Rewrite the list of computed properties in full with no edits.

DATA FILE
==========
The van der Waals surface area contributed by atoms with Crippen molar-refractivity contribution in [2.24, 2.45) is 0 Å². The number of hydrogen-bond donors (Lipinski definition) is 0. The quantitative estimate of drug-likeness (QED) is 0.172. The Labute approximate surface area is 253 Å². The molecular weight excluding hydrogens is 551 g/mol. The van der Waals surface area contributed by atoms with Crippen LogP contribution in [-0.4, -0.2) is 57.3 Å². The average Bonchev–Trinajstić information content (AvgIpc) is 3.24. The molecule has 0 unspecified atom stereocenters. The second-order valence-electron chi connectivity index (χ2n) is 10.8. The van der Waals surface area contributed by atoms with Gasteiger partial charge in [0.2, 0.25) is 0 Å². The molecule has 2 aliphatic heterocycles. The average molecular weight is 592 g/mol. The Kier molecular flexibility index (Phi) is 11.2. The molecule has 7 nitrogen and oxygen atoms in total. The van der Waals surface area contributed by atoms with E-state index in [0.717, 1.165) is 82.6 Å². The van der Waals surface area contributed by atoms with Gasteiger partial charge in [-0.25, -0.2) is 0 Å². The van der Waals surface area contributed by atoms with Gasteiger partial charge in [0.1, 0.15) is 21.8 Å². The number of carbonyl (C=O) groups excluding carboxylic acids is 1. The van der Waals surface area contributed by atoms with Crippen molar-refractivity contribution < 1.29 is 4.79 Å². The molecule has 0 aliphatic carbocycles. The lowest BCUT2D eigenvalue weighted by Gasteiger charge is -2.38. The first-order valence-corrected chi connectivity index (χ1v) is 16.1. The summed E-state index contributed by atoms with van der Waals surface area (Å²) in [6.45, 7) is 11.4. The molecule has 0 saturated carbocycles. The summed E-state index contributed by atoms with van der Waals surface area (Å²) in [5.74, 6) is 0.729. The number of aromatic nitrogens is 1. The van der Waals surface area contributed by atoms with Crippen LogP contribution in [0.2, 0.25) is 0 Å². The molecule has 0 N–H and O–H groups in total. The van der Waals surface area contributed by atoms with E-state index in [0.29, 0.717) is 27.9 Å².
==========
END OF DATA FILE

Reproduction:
The van der Waals surface area contributed by atoms with Crippen molar-refractivity contribution in [2.24, 2.45) is 0 Å². The number of hydrogen-bond donors (Lipinski definition) is 0. The quantitative estimate of drug-likeness (QED) is 0.172. The Labute approximate surface area is 253 Å². The molecular weight excluding hydrogens is 551 g/mol. The van der Waals surface area contributed by atoms with Crippen LogP contribution in [-0.4, -0.2) is 57.3 Å². The average Bonchev–Trinajstić information content (AvgIpc) is 3.24. The molecule has 0 unspecified atom stereocenters. The second-order valence-electron chi connectivity index (χ2n) is 10.8. The van der Waals surface area contributed by atoms with Gasteiger partial charge in [0.2, 0.25) is 0 Å². The molecule has 2 aliphatic heterocycles. The average molecular weight is 592 g/mol. The Kier molecular flexibility index (Phi) is 11.2. The molecule has 7 nitrogen and oxygen atoms in total. The van der Waals surface area contributed by atoms with E-state index in [0.717, 1.165) is 82.6 Å². The van der Waals surface area contributed by atoms with Gasteiger partial charge in [-0.25, -0.2) is 0 Å². The van der Waals surface area contributed by atoms with Gasteiger partial charge in [0.1, 0.15) is 21.8 Å². The number of carbonyl (C=O) groups excluding carboxylic acids is 1. The van der Waals surface area contributed by atoms with Crippen molar-refractivity contribution < 1.29 is 4.79 Å². The molecule has 0 aliphatic carbocycles. The lowest BCUT2D eigenvalue weighted by Gasteiger charge is -2.38. The first-order valence-corrected chi connectivity index (χ1v) is 16.1. The summed E-state index contributed by atoms with van der Waals surface area (Å²) in [6.45, 7) is 11.4. The molecule has 0 saturated carbocycles. The summed E-state index contributed by atoms with van der Waals surface area (Å²) in [5.74, 6) is 0.729. The number of aromatic nitrogens is 1. The van der Waals surface area contributed by atoms with Crippen LogP contribution in [0.2, 0.25) is 0 Å². The molecule has 0 N–H and O–H groups in total. The van der Waals surface area contributed by atoms with E-state index in [0.29, 0.717) is 27.9 Å².